Patricia Capture, an American Indian woman who is in pursuit of her own “American Dream”, discusses her own perception on that dream, as well as how she came to that perception in an interview conducted on December 5th, 2011.  For privacy purposes her name, as well as names that she uses to tell her story, have been changed.  She is an enrolled member of the Nakoda tribe in Fort Belknap, Montana, where she grew up as a child.  She attended the reservation school system all twelve years and was not only a witness, but also the subject of the suppressions that exist among American Indians. She is well connected to her cultural roots, being instilled with the teachings of the Nakoda and White Clay people.  She grew up attending sweat lodge ceremonies, pipe ceremonies, the Native American Church, and social gatherings of dancing and singing.  She has completed her four years of Sundancing in the spring, which is a ceremony of fasting and prayer.  After completing her twelve years of schooling on the Fort Belknap Reserve, she then attended ASU, where she graduated with her Master’s in Education Degree.  She then went onto attend The Pennsylvania State University, where she received her Principal ship Degree, and continues to work towards her PhD degree in Educational Leadership.  When asked about her American Dream, Capture responded by saying, “Well my American Dream is different from other people’s dreams.  My dream, as a contributing member of my society and my culture, is to help American Indians reach their full potential in education. So as an educator, my dream is to help American Indians, not to be rich, but it’s more looking at advancing my population and my group of people in helping them to succeed.”  I then asked, “And how have you come to that American Dream? That purpose?” in response.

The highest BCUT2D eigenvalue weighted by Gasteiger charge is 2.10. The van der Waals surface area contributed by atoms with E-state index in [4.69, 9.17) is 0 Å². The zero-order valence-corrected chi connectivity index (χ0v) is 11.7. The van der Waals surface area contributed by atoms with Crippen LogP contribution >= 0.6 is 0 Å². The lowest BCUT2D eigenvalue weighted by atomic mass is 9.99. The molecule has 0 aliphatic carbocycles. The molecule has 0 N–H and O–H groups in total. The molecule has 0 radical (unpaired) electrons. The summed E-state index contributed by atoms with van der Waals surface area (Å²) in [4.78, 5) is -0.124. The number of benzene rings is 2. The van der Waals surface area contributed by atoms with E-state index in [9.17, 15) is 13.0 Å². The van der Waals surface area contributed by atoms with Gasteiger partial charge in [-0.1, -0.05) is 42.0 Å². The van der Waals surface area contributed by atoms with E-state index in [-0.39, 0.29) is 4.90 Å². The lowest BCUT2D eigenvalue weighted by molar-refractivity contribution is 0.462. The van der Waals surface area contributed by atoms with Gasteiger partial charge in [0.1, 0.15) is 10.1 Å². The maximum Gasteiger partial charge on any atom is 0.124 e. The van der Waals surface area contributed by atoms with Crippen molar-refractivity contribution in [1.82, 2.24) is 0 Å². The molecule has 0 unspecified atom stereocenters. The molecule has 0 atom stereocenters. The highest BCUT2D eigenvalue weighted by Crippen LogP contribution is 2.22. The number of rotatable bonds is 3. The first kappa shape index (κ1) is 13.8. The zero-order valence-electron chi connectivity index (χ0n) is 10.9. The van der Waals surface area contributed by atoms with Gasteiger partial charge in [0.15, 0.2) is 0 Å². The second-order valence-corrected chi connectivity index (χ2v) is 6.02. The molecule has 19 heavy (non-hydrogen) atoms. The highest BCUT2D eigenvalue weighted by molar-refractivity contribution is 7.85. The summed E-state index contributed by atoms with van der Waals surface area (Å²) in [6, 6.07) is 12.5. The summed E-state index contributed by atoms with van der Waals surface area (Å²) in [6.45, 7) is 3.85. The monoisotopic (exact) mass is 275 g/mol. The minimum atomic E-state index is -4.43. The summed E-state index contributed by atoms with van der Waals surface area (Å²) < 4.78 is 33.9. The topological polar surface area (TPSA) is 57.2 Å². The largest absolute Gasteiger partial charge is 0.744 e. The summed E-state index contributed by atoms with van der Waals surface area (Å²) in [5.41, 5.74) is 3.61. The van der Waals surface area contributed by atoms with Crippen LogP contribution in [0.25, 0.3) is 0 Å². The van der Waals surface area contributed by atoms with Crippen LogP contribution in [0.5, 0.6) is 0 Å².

In my school there was the mentality of “You’re not going to succeed anyways, so why try?”  It’s a mentality that was not only evident in how we were taught, but also within the basketball team.  My school had, and still has, some of the best talent and ability on the high line in basketball, but the minute they went to play big teams, who have the same talent and capability, they had defeated themselves by thinking, “Well they’re going to win anyway, so why should we try?” Not only that, but I could also see that same mentality within teachers.  They did not have high expectations for the students, and that transcended into their teaching.  The quality of instruction had the attitude of, “Well you’re not going to make it far anyways, so why should I give you really good instruction that is going to make you think outside the box and at a higher level?” Teachers were not outright with that mentality, but we all knew that that’s what they thought.  I had never had an outright experience with teachers suppressing their students, but my cousin and her classmates had.  Her class was told by a white teacher, “Oh you guys are just a bunch of Indians; you’re not going to make it off the reservation anyways!” I do not remember all the details, but I do remember that statement.  Although I had never experience anything like that in high school, others have, but I see that injustice and suppression more in how the teachers related to us, or didn’t relate.  They didn’t care about our education, if they had cared then they would have tried to invest in us and have good instruction that is going to push us.  I had a math teacher names Mr. Green, and he was really good.  We could all tell that he wanted us to succeed, because he pushed us.  There was also student to student oppression, where there is the mentality of “if you do get up, you speak your mind, you’re smart, you’re outgoing, and you get good grades, then you are trying to act better than everyone else now”.  Getting bad grades and flunking, that was the better and cooler thing to do.  After seeing and experiencing all of this injustice, it created my purpose in life, not my American Dream, but my purpose.  My purpose is to help build environments, within education, and academic institutions for American Indians that move them forward towards education, towards going onto college to become lawyers or doctors.  That is my purpose; it’s not an American Dream, but my purpose.